Because it’s never too early to start speculating for the next presidential election, the Washington Post handicapped the Democrats’ possible field of presidential candidates for 2020.  One key observation:

Although this most stunning upset in modern presidential history has produced (and will produce) a thousand aftershocks, one of the most unlikely and important is that the Democratic presidential nomination in 2020 is now open.

That opening is made all the more remarkable by the fact that there is simply no logical heir (or even heirs) to President Obama or Clinton — no obvious candidate waiting in the wings to step forward and rebuild the party. Vice President Biden appears to have decided that he is done running for office. As a two-time loser, Clinton is done, too. And after that, the bench is, well, pretty thin.

The outcome of the last election did two things: it postponed the Republican reconstruction most people thought would happen after a Donald Trump loss; and it accelerated the need and timetable for a Democratic reconstruction, which many thought wouldn’t happen until after a Hillary Clinton presidency. To elaborate on the latter point, most Democrats and political observers would probably have assumed that the party would have another four years (or eight) during a Clinton presidency to develop its bench in state and federal government. Needless to say, that plan changed and they’re scrambling to start the rebuilding process, particularly at the state level where the party has suffered many losses during the Obama years.

The good news for Democrats is they have a favorable map and calendar for statewide races for the next two years, not so much for congressional races, particularly the Senate. [Keep in mind, a lot can change in two years. This is the outlook as it stands right now.]  This gives them an opportunity to recruit candidates and test new messages and strategies and build up their bench in the run-up for the 2020 presidential election and redistricting. The bad news is they have a lot of catching up to do.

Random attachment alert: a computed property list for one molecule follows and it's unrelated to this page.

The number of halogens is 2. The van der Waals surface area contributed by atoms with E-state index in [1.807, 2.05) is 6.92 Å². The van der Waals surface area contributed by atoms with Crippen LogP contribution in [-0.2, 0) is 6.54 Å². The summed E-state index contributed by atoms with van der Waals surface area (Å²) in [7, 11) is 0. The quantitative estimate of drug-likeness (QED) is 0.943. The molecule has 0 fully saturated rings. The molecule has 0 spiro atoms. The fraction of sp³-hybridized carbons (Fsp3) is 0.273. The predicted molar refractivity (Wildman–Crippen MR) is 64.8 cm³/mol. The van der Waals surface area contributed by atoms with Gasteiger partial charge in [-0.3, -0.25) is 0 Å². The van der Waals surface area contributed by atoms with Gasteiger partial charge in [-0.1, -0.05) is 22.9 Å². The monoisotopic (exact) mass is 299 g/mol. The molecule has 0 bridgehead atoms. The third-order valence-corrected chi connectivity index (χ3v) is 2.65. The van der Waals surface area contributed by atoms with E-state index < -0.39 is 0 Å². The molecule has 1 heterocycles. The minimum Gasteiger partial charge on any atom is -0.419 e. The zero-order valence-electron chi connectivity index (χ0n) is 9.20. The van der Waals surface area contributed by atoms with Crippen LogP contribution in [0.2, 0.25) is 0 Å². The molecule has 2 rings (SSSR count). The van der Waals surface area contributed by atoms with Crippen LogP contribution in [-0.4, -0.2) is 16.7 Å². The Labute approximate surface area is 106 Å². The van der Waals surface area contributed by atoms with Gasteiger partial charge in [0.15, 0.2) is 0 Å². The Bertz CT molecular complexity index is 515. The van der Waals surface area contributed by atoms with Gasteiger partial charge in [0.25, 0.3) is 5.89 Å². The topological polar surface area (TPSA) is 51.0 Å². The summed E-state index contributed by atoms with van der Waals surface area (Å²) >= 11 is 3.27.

California Democrats Have Supermajorities in Both Houses of State Legislature

Nearly three weeks after Election Day, the Associated Press finally called the race for California’s 29th Senate District in favor of Democrat Josh Newman, giving state Democrats a 2/3 supermajority in both houses of the state legislature in Sacramento.

Why does this matter? According to the Los Angeles Times:

With a supermajority, a political party can raise taxes, place measures on the statewide ballot, enact laws immediately with an “urgency” clause and override a governor’s veto. In theory, it’s an enormous amount of power.

In short, one of the bluest and the most populated states in the country got even bluer for the final two years of Governor Jerry Brown’s term.